The Phases of Writing a Book

Love BooksI’ve been meaning to write a post for a while with an issue I’ve been working with. Namely, how to write the best quality books I possibly can in the shortest time possible.

Some people believe that you should spend as long as you can writing a book in order for it to become as good as possible. That each word should be carefully selected within the book for impact.

That certainly sounds good. After all, wouldn’t you want to read a book where every word has been carefully chosen to be the right word for the job?

I believe this is a misapprehension that a lot of writers have that I personally don’t think is true. I think most readers don’t care what word you use if the story is intense and the characters gripping. In my opinion, anyone slaving over finding the right word is using their time in the wrong place.

Of course, I could be wrong. I’ve thought I’ve had the best approach for years and I never have. So this is my opinion at this current point in time: The work a writer puts into a story should happen before the first draft even begins.

Book PhasesHere are my current phases in writing a book on the right. I start with an idea. I then move through a lot of world building, character building and planning. I then write the first draft when I already know where the story is going to go.

If, when I’m writing the first draft, the characters won’t do what I want them to do, then I change direction. The planning and outlining is to give me a map, the characters can throw the map out and go their own way, if they want.

However, if the characters go their own way, it takes me longer to write the book. I then have to go back to my plan and rewrite it to match what the characters have done. It’s a better book for it, but it still takes time.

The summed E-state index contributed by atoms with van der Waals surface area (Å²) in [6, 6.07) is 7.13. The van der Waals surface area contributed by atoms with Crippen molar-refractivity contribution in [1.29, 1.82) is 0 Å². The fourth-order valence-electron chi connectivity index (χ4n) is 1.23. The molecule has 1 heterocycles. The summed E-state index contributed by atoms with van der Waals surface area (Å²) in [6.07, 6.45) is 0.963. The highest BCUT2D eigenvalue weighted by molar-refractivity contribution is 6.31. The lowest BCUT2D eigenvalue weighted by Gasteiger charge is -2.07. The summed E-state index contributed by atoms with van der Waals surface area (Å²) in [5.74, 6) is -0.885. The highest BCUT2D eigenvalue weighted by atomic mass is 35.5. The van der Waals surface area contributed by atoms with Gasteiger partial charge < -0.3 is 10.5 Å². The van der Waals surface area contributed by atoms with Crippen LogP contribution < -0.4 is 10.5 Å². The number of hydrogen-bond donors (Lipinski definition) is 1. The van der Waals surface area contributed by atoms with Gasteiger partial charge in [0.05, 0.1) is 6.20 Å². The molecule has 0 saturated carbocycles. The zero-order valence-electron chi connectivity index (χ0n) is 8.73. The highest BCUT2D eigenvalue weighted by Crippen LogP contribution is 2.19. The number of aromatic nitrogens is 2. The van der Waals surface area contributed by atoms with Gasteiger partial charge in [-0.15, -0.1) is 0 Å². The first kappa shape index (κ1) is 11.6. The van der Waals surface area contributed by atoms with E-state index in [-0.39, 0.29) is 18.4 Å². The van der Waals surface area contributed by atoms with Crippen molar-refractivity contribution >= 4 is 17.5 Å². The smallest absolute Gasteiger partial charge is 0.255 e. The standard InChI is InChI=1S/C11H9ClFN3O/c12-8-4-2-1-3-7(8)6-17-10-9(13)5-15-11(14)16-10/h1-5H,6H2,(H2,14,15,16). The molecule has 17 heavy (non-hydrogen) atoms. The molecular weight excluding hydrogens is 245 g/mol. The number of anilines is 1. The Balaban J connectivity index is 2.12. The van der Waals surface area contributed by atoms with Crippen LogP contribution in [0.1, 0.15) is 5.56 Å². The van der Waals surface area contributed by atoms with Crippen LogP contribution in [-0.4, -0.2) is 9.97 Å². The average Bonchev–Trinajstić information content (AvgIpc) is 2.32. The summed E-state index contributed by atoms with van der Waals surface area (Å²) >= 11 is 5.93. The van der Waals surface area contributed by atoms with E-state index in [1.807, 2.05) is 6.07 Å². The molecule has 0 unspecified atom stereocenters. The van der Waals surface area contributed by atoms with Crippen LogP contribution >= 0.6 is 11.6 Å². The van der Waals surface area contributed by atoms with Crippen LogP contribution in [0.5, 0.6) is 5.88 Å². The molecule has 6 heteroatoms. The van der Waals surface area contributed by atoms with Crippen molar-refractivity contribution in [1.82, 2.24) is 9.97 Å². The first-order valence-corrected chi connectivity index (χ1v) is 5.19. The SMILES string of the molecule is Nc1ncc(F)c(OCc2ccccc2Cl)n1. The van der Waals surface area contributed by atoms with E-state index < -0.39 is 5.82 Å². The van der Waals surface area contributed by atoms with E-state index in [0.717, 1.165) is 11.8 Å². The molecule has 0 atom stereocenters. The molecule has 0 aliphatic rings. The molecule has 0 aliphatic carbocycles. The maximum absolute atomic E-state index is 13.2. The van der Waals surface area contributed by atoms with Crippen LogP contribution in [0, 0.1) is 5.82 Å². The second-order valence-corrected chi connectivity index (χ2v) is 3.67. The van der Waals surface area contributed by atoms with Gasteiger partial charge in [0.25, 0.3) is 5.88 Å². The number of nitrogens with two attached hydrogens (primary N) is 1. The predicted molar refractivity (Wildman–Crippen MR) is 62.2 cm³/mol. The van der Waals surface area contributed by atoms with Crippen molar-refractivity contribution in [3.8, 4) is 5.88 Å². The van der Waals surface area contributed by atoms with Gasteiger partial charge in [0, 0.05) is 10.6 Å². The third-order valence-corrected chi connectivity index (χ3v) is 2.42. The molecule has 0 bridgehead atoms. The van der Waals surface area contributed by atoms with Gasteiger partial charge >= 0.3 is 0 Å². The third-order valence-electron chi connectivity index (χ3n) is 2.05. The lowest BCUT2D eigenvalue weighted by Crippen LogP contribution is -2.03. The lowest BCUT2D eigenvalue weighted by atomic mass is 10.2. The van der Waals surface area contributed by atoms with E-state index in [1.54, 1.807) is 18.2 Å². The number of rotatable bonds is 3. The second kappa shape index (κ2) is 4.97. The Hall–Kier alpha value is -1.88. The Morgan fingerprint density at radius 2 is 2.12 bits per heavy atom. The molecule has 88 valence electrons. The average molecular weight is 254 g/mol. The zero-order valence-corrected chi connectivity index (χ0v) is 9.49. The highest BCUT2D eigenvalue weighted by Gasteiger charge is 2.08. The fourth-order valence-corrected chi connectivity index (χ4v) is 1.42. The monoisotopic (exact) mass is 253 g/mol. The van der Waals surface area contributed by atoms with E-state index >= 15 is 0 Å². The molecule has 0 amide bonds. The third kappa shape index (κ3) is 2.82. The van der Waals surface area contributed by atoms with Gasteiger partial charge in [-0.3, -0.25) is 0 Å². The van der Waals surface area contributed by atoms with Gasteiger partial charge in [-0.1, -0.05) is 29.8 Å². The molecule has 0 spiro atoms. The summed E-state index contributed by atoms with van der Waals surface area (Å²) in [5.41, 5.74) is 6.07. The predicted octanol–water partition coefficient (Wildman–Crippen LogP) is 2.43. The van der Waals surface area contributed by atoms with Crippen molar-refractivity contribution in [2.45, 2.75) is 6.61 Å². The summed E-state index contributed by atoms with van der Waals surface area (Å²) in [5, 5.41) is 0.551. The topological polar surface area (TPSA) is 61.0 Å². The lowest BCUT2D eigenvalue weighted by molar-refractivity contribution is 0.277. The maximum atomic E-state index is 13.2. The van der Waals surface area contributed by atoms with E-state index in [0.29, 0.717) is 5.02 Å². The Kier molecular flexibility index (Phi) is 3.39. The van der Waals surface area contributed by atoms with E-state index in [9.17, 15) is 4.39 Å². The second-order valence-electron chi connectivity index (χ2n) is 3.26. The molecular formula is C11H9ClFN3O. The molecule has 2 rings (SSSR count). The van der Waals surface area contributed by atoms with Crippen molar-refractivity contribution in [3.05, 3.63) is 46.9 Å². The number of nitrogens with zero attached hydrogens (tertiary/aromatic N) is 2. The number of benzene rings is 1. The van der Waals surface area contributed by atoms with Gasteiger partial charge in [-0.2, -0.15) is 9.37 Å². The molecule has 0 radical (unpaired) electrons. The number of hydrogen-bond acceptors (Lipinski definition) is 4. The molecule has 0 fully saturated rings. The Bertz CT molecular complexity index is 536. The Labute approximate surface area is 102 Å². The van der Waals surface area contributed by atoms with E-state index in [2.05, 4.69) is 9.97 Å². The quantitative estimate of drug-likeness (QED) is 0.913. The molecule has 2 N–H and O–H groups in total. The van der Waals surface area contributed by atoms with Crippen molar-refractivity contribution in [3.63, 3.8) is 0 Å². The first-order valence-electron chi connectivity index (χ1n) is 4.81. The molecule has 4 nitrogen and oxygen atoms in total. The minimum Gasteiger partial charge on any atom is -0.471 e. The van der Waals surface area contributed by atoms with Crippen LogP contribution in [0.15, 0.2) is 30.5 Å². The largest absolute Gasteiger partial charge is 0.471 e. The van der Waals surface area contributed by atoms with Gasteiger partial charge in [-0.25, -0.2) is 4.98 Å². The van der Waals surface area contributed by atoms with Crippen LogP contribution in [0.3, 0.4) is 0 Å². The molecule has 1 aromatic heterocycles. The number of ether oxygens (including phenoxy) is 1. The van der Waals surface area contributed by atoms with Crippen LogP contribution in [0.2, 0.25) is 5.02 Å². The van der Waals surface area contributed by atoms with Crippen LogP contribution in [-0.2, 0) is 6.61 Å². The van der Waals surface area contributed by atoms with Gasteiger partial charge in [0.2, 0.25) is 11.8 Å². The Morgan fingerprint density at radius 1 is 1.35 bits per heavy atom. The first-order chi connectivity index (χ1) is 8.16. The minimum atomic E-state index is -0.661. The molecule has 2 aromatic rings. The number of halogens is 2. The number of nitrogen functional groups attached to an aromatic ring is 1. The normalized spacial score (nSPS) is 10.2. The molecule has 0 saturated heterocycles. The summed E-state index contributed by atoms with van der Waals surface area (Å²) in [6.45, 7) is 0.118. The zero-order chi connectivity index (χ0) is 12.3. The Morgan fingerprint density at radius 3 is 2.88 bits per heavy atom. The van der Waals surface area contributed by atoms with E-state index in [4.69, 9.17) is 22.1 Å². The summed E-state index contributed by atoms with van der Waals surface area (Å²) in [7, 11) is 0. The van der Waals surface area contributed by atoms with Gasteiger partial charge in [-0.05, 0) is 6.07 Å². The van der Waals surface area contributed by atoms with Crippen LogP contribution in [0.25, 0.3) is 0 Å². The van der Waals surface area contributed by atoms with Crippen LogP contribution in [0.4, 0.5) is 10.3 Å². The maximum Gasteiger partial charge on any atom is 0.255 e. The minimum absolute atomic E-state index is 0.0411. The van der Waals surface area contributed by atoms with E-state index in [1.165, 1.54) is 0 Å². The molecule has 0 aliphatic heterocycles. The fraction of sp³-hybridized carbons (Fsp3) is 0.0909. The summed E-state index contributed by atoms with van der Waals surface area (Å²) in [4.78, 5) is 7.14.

Once the first draft is done, I then have to write the second draft. I’ve been trying to drop the second draft from the process for a while now. Second drafts are boring. The story is already written, I’m just cleaning up the text, adding descriptions and fixing obvious mistakes.

I then edit the finished second draft until I can’t find any more problems and then ship it to an editor.

My process is constantly trying to eliminate one thing: Boredom.

Pantsing Writing PhasesI used to write a book like this on the left. I would “pants” or write without a plan. If you’ll notice, each draft took longer than the last.

That doesn’t seem to make sense, does it? After you work out the story, each draft should take less time. However, boredom is the reason for it.

When I get bored while I’m writing, I take longer to write something. When it starts taking that long, the quality of the book declines dramatically.

I wrote screenplays for a while and the thing that I liked about that, was that you could write a new draft quickly. It only took a few hours total. If there was an inconsistency in the plot, I would see it, because I’d only just rewritten the relevant part.

That’s what outlining gave me that pantsing never could. I can rewrite an outline in an hour. I can’t rewrite a book that fast, no matter how hard I try. You see, boredom affects quality.

Time Per Writing Phase highlight second draftHere are my current phases with approximate times taken for each. You can see that the second draft is highlighted in red. It takes the longest by far because it’s kind of boring to write.

The only trouble is – it’s necessary. My first draft just isn’t good enough to edit and publish. So at the moment, I’m in a struggle to eliminate that second draft without eliminating any quality.

If I could do that, I could write ten books a year and all of them as good as I can make them. Without it, I’ll struggle to manage five.

I want to write and publish more. I just don’t want them to be drivel. I want to publish the best books I can. I’m going to keep working on my writing phases until I get rid of that second draft.


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